After World War II, the trials of the 24 chief Nazi war criminals November 1945–October 1946 by an international military tribunal consisting of four judges and four prosecutors: one of each from the USA, UK, USSR, and France. An appendix accused the German cabinet, general staff, high command, Nazi leadership corps, SS, Sturmabteilung, and Gestapo of criminal behaviour.
The main charges in the indictment were: (1) conspiracy to wage wars of aggression; (2) crimes against peace; (3) war crimes: for example, murder and ill-treatment of civilians and prisoners of war, deportation of civilians for slave labour, and killing of hostages; (4) crimes against humanity: for example, mass murder of the Jews and other peoples, and murder and ill-treatment of political opponents. Of the accused, Krupp was too ill to be tried; Ley committed suicide during the trial; and Bormann, who was dead but was thought to have fled, was sentenced to death in his absence. Fritsche, Schacht, and Papen were acquitted. The other 18 were found guilty on one or more counts. Hess, Walther Funk, and Raeder were sentenced to life imprisonment; Shirach and Speer to 20 years; Neurath to 15 years; and Dönitz to 10 years. The remaining 11 men, sentenced to death by hanging, were Hans Frank, Wilhelm Frick, Hermann Goering (who committed suicide before he could be executed), Alfred Jodl, Ernst Kaltenbrunner, Wilhelm Keitel, Joachim von Ribbentrop, Alfred Rosenberg, Fritz Sauckel, Arthur Seyss-Inquart, and Julius Streicher. The SS and Gestapo were declared criminal organizations.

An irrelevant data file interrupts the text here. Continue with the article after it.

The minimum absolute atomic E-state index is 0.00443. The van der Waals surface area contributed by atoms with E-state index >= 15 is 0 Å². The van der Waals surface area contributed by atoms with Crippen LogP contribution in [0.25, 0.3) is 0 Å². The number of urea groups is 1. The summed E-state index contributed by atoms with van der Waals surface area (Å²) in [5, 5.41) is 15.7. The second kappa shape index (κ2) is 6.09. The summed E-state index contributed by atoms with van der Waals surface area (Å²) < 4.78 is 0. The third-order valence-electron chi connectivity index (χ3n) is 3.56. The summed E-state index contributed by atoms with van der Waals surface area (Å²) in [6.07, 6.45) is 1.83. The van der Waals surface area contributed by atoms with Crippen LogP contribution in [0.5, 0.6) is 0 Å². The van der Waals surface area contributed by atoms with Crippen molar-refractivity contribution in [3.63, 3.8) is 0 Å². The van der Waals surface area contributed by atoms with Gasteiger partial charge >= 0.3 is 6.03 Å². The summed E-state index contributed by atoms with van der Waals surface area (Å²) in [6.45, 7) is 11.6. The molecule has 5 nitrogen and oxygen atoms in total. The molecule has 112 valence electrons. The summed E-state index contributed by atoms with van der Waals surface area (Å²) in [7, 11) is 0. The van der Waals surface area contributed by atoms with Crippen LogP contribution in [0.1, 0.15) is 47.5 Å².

Nuremberg War Crimes Trials
After the May 1945 military defeat of the Nazi government in Germany, the victorious Allied nations, France, England, the United States, and the Sov
(1945–46) Trials of former Nazi Party leaders held in Nürnberg, Ger. At the end of World War II, the International Military Tribunal was establishe